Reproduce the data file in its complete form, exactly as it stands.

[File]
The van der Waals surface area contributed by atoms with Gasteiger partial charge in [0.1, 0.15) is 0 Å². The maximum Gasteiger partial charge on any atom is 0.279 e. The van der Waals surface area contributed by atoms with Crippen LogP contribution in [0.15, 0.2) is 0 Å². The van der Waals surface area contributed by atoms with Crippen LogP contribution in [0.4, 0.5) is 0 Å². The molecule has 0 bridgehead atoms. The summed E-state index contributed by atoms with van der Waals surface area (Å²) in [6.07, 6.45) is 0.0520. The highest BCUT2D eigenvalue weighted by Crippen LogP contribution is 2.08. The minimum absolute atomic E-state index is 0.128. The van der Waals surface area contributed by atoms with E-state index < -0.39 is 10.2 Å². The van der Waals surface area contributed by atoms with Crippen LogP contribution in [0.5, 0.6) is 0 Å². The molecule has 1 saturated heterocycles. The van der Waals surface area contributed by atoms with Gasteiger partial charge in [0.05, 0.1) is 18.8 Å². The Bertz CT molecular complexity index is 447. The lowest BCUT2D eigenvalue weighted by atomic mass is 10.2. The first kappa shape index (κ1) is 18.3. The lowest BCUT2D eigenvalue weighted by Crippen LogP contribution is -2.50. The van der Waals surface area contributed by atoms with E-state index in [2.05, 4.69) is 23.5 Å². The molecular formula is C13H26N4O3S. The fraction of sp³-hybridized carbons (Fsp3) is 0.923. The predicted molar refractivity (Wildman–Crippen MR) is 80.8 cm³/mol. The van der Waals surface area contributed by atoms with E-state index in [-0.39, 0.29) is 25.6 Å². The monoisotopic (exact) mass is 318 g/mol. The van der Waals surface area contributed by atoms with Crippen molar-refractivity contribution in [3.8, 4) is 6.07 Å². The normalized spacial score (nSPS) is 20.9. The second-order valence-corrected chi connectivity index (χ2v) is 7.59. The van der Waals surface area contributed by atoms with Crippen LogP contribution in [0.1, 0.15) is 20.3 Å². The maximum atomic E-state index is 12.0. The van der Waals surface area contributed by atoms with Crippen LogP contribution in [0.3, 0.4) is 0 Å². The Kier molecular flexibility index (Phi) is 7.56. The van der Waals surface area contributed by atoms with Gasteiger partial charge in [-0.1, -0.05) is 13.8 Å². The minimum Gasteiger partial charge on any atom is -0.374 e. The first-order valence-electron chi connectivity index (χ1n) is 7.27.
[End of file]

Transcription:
The van der Waals surface area contributed by atoms with Gasteiger partial charge in [0.1, 0.15) is 0 Å². The maximum Gasteiger partial charge on any atom is 0.279 e. The van der Waals surface area contributed by atoms with Crippen LogP contribution in [0.15, 0.2) is 0 Å². The van der Waals surface area contributed by atoms with Crippen LogP contribution in [0.4, 0.5) is 0 Å². The molecule has 0 bridgehead atoms. The summed E-state index contributed by atoms with van der Waals surface area (Å²) in [6.07, 6.45) is 0.0520. The highest BCUT2D eigenvalue weighted by Crippen LogP contribution is 2.08. The minimum absolute atomic E-state index is 0.128. The van der Waals surface area contributed by atoms with E-state index < -0.39 is 10.2 Å². The van der Waals surface area contributed by atoms with Crippen LogP contribution in [0.5, 0.6) is 0 Å². The molecule has 1 saturated heterocycles. The van der Waals surface area contributed by atoms with Gasteiger partial charge in [0.05, 0.1) is 18.8 Å². The Bertz CT molecular complexity index is 447. The lowest BCUT2D eigenvalue weighted by atomic mass is 10.2. The first kappa shape index (κ1) is 18.3. The lowest BCUT2D eigenvalue weighted by Crippen LogP contribution is -2.50. The van der Waals surface area contributed by atoms with E-state index in [2.05, 4.69) is 23.5 Å². The molecular formula is C13H26N4O3S. The fraction of sp³-hybridized carbons (Fsp3) is 0.923. The predicted molar refractivity (Wildman–Crippen MR) is 80.8 cm³/mol. The van der Waals surface area contributed by atoms with E-state index in [-0.39, 0.29) is 25.6 Å². The monoisotopic (exact) mass is 318 g/mol. The van der Waals surface area contributed by atoms with Crippen molar-refractivity contribution in [3.8, 4) is 6.07 Å². The normalized spacial score (nSPS) is 20.9. The second-order valence-corrected chi connectivity index (χ2v) is 7.59. The van der Waals surface area contributed by atoms with Crippen LogP contribution in [0.1, 0.15) is 20.3 Å². The maximum atomic E-state index is 12.0. The van der Waals surface area contributed by atoms with Crippen LogP contribution in [0.3, 0.4) is 0 Å². The Kier molecular flexibility index (Phi) is 7.56. The van der Waals surface area contributed by atoms with Gasteiger partial charge in [-0.1, -0.05) is 13.8 Å². The minimum Gasteiger partial charge on any atom is -0.374 e. The first-order valence-electron chi connectivity index (χ1n) is 7.27.